Freight’s formidable future

The number of trains has gone down, but the tonnage per kilometre has gone up - that’s about a 75% increase since privatisation, in terms of the amount of pure tonnage carried. It equates to roughly 100 million tonnes per annum, and that figure is increasingly slightly.

Says McMahon: “It’s increased over the last few years - the underlying growth is there. Intermodal, particularly, has grown. But we are not out of the era of austerity.”

Looking ahead, McMahon questions what funds might be available for Control Period 6 (2019-2024), adding: “And we haven’t put a spade in the ground yet for HS2. We need to ensure there is investment for specific freight intervention.”

Aside from the £38 billion set aside for CP5, McMahon says there has been around £200m in each of CP4 and CP5 for specific freight projects. “We have had to marshal our funds.”
He wants to “park HS2 to one side until we know it is definitely going ahead”, although he recognises that when it happens, it will create capacity for intermodal trains.

RAIL asks whether the future challenge will be to create more capacity, with more Ipswich curves, and dealing with bottlenecks in the network. Is there a list of projects McMahon want to prioritise, in what is left over in CP5?

“If we can identify those pinch points, where you can go in with a focused scheme, then that is the way to do it, rather than doing a grand scheme. Doncaster North Chord is another one to add to the list. Now we are starting processes to identify where some of those might be. Different people have thoughts of where those schemes might be.”

But planning constraints are tricky, and have eaten up a huge amount for the Strategic Freight Network. Perhaps the network therefore requires some sort of bold re-opening project to actually cope with the vast amount of freight. With the formations for many closed lines remaining in situ, can arguments be made for re-opening branches and long stretches of track that are not currently being used?

“The economics of finding a billion pounds or more are not simple,” says McMahon.

He looks at what has been delivered so far at the ports of Southampton and Felixstowe, and with more work under way over the next 18 months, he is keen to identify proposals for CP6 and beyond.

“We are not going to limit that. If there are bold and ambitious schemes, let’s bring those into the discussion. We want to look at the case for them.”

But the cost of engineering is always going to be considerable. McMahon says freight investment tends to be done incrementally, through the Strategic Freight Network.

“The freight market study highlights potential growth at 140%, an unconstrained forecast for the next 25 to 30 years. What would we need to do to make that happen, if we want to take the trucks off the road?

“Inevitably that won’t come on the cheap. I don’t want to undermine the case for freight. On the other hand, if we want to see freight grow, what do we need to do to make that happen in an efficient way?”

He says a really well-researched study into needs is therefore required.

“It can range from specific interventions - from building a chord, or moving a signal to allow longer trains to run - to something a bit bolder.

“It plays into the capacity debate. Look at freight paths today. There are up to around 800 freight trains, but there are 2,000 paths in a working timetable.  There is quite a lot of freight capacity unused.”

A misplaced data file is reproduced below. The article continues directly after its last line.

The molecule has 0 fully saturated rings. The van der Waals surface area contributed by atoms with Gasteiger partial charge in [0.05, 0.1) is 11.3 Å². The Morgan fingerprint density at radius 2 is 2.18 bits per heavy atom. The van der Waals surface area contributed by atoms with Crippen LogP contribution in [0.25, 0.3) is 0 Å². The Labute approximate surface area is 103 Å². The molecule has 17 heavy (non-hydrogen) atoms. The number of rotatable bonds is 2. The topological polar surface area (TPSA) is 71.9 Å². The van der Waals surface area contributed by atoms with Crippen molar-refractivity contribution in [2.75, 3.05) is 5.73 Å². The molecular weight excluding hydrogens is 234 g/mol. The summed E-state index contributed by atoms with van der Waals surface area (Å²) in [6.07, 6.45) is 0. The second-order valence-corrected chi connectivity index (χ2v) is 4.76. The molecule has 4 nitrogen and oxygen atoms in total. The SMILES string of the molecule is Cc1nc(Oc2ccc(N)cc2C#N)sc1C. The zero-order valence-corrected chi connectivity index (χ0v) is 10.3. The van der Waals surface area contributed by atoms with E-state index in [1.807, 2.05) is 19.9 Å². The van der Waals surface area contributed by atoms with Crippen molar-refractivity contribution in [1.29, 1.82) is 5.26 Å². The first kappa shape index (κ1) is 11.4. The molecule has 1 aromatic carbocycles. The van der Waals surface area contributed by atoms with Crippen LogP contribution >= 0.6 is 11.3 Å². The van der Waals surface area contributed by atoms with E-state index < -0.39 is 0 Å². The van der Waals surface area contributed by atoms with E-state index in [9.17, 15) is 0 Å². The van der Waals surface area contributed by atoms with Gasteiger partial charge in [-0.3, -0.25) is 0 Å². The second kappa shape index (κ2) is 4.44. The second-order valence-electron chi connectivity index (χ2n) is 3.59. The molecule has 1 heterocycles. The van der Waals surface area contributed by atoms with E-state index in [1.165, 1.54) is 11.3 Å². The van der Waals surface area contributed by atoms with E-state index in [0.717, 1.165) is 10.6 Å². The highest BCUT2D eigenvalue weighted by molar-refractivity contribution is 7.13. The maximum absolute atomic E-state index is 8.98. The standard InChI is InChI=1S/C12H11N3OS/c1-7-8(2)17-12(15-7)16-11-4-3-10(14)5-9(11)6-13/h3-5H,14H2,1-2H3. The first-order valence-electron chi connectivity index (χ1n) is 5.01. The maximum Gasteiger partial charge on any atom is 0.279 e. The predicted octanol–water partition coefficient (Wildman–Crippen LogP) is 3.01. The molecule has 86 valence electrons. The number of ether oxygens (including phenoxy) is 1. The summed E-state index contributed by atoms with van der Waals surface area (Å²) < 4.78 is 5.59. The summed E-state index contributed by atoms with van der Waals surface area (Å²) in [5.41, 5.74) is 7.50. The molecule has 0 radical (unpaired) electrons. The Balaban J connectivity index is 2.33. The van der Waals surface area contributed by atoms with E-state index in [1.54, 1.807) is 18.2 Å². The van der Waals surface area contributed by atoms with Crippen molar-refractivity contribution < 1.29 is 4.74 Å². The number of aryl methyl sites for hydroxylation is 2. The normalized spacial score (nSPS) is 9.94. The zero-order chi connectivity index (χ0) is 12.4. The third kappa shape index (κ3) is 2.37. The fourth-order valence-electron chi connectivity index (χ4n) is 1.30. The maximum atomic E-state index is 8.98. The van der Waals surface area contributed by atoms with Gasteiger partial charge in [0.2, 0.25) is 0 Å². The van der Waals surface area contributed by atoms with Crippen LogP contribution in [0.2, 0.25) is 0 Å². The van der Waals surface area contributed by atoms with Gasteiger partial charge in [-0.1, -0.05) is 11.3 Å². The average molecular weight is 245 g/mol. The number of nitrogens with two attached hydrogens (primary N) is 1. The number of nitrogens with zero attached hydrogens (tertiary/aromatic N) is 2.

It is certainly an issue on a growing railway. RAIL recalls freight trains running through Kensington Olympia (on lines shared with London Overground and Southern) in rush hour - but there is obviously a need to run freight trains at that time. Surely there must be a conflict here?

“There is a curfew in London. Freight trains drop down in the peaks in London.  Watford, Stratford or further afield, numbers drop in those hours. Transport for London needs to run more intensive services.”

But a good railway is one that needs to interact well with freight flows. McMahon can see freight on the North London Line from his office, with container trains running in and out of Felixstowe, yet he knows that the Felixstowe to Nuneaton scheme (when complete) will allow more freight to run cross-country. Is having that sort of mixed traffic unsustainable in the long term?

“Unsustainable is an emotive term. By sorting out Felixstowe to Nuneaton, my hunch is that would be hugely beneficial to the economy and rail sector. It will be a few years before we get there. We are putting a lot of focus on the F2N scheme to drive it forward and make that happen.

“But we have to segregate freight from passenger. Doncaster, on the East Coast Main Line, is a cracking example. There’s a time saving for freight trains going into power stations. It’s hugely beneficial.

“We need to make better use of the capacity we have.”

  • This feature was published in RAIL 760 on 29 October 2014

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  • FrankH - 07/06/2017 23:47

    I wonder what the freight director has to say about the recent idea mentioned by lord berkeley in this months magazine. A certain double headed electric freight over the WCML (they're all double headed these days since the 92's have ceased use) will have to go to using 1 loco since it draws to much power. The majority of electric hauled freight is timed for 1235 or 1250 tons. 2 are 1650 tons (1910 ex Daventry - Mossend) and 0539 in the other direction. The 1800 tonner is Dollands Moor - Irvine which runs weekly. The reason, the passenger trains can't draw enough power as the supply hasn't replenished itself after the freight has passed ( it's as close as I can remember). And NR can't upgrade the power supply, no funds. Not long ago I'm sure we were talking about longer faster freight electric powered.

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